The ongoing detente between North Korea and the United States has done little, if anything, to improve Pyongyang’s abysmal rights record, the U.N. independent investigator on human rights in the nuclear-armed country said Tuesday, just weeks before the expected passage of a Japan-led resolution condemning the situation there.

“The human rights situation at the moment has not changed on the ground in North Korea despite this important progress on security, peace and prosperity,” Tomas Ojea Quintana, the U.N. special rapporteur on North Korea, said at a televised news conference.

“It is the time for North Korea to show commitment to the human rights agenda in some way or another.”

Although Quintana, an Argentinian lawyer, characterized the recent moves — including the landmark summit between the U.S. and North Korean leader — as “extraordinary developments” toward achieving peace on the Korean Peninsula, he was unequivocal that more must be done on the issue of human rights.

“What I think is needed now from North Korea and in the context of the peace talks, etc. is a sign, a signal from North Korea that they will discuss human rights at some point,” he said. “I would like to see a signal to start working based on that commitment.”

He said one of his proposals is to ask the new U.N. human rights chief, Michelle Bachelet, to initiate “a process of engagement” with North Korea.

U.S. President Donald Trump and North Korean leader Kim Jong Un met in Singapore in June for a historic summit aimed at convincing Pyongyang to give up its nuclear weapons in exchange for security guarantees. Kim has also met with South Korean President Moon Jae-in three times, agreeing to a number of grandiose statements laying out future goals.

Amid this push, critics say the human rights issue has been brushed aside as the U.S., South Korea and others focus on the North’s nuclear arsenal.

In an interview earlier this month with The Washington Post, South Korean Foreign Minister Kang Kyung-wha admitted to the difficulties of broaching the issue in government to government talks with the North, saying that “there are times to raise these issues” and that now was not the time “when we very much need to move forward on the denuclearization issue.”

Quintana, however, called such an approach worrying.

“I have been very clear that I’m very concerned that neither in the Panmunjom Declaration, neither in the Singapore Statement, have we seen any human rights concern reference,” he said, referring to the two key statements to emerge from Kim’s meetings with Moon and Trump, respectively. “We don’t even know if the human rights issues were even discussed in those meetings.”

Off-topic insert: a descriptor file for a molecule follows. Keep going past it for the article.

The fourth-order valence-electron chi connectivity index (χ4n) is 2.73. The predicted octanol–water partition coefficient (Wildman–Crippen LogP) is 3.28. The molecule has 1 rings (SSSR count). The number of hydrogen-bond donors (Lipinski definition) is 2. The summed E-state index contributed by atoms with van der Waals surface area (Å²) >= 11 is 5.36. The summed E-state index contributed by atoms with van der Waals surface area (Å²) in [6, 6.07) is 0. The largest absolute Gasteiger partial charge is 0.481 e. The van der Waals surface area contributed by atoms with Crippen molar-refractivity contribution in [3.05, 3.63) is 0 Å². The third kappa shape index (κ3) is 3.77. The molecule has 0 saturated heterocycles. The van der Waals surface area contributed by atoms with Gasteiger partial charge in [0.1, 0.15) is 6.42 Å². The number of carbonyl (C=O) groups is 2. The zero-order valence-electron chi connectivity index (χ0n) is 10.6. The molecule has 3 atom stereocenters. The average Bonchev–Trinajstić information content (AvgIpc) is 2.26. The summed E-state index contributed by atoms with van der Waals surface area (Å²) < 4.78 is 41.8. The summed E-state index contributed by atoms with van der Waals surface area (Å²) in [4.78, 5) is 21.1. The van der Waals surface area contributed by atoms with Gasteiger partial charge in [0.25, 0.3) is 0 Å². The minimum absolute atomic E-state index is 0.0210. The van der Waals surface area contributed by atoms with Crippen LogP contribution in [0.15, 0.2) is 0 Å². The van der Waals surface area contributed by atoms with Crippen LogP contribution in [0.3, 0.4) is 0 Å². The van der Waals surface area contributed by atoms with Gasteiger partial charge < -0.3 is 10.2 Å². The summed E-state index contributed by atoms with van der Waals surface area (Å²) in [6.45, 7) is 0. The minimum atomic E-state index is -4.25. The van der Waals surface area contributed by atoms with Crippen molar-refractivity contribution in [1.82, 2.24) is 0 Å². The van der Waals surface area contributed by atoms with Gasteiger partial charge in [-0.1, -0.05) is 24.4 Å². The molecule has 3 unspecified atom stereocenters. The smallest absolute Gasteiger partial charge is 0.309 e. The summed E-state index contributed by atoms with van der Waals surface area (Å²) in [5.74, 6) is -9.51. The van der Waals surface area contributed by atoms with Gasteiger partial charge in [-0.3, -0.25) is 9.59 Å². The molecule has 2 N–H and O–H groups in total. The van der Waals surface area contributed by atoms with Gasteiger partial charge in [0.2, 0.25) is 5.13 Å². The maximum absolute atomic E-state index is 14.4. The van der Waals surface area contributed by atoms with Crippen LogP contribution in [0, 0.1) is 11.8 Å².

Pyongyang, which has been subject to numerous U.N. reports and 13-straight annual resolutions blasting it’s horrendous rights record, has lambasted any attempts by the global body to take it to task over the issue. Japan, together with the European Union, is expected to present the resolution next month.

Among its most egregious violations, rights group Amnesty International said in a report this year that the North is believed to hold up to 120,000 people in the four known political prison camps, where they are subjected to forced labor as well as torture and other ill-treatment. Some of the violations have amounted to crimes against humanity, it said.

Mintaro Oba, a former State Department official who worked on North Korean issues, said that the issue remains a delicate subject for Pyongyang, even amid its apparent push to improve ties with the outside world.

“Human rights is so sensitive for North Korea because it strikes at the core of Kim Jong Un’s legitimacy,” Oba said. “That the Kim regime uses repressive, coercive means to ensure its control goes completely against the narrative it promotes every day.”

Oba said “it’s virtually impossible for Kim to maintain power without violating human rights and engaging in repression. So, given that Kim’s No. 1 interest is survival, the odds that you’re going to make progress on human rights through engagement are going to be extremely low.”

Still, while Quintana noted that it was unrealistic to expect North Korea to suddenly open its doors, he stressed that human rights must not be left behind amid “very fast” political developments.

Quintana spoke of his previous job as U.N. investigator in Myanmar, a position in which he raised alarm about “crimes against humanity” being committed by the military during that country’s political transition in 2012, noting that his concerns had been pushed aside.

“And now we see the consequences,” he said, alluding to findings of military abuses against Myanmar’s Rohingya Muslim minority.

He said that while the situation in North Korea is not the same, “we shouldn’t undermine the principle of human rights because sooner or later it will come back.”

Asked about the abductions of Japanese nationals by North Korean agents in the 1970s and 80s, he said there had been no headway.

“On the abductions issue, I have not seen any progress, unfortunately for their families who are getting old, many of them who don’t know where their relatives are,” he said. “The priority is to seek the truth about what happened to these people.”

The abduction issue has long been a thorn in the side of Japan-North Korea relations and remains a key obstacle to any meeting between Prime Minister Shinzo Abe and the North’s leader, Kim Jong Un.

Quintana, who has served in his post since 2016, has not been allowed to enter the North and bases his findings on information gathered from interviewees in neighboring countries, including defectors, many of whom reside in South Korea.

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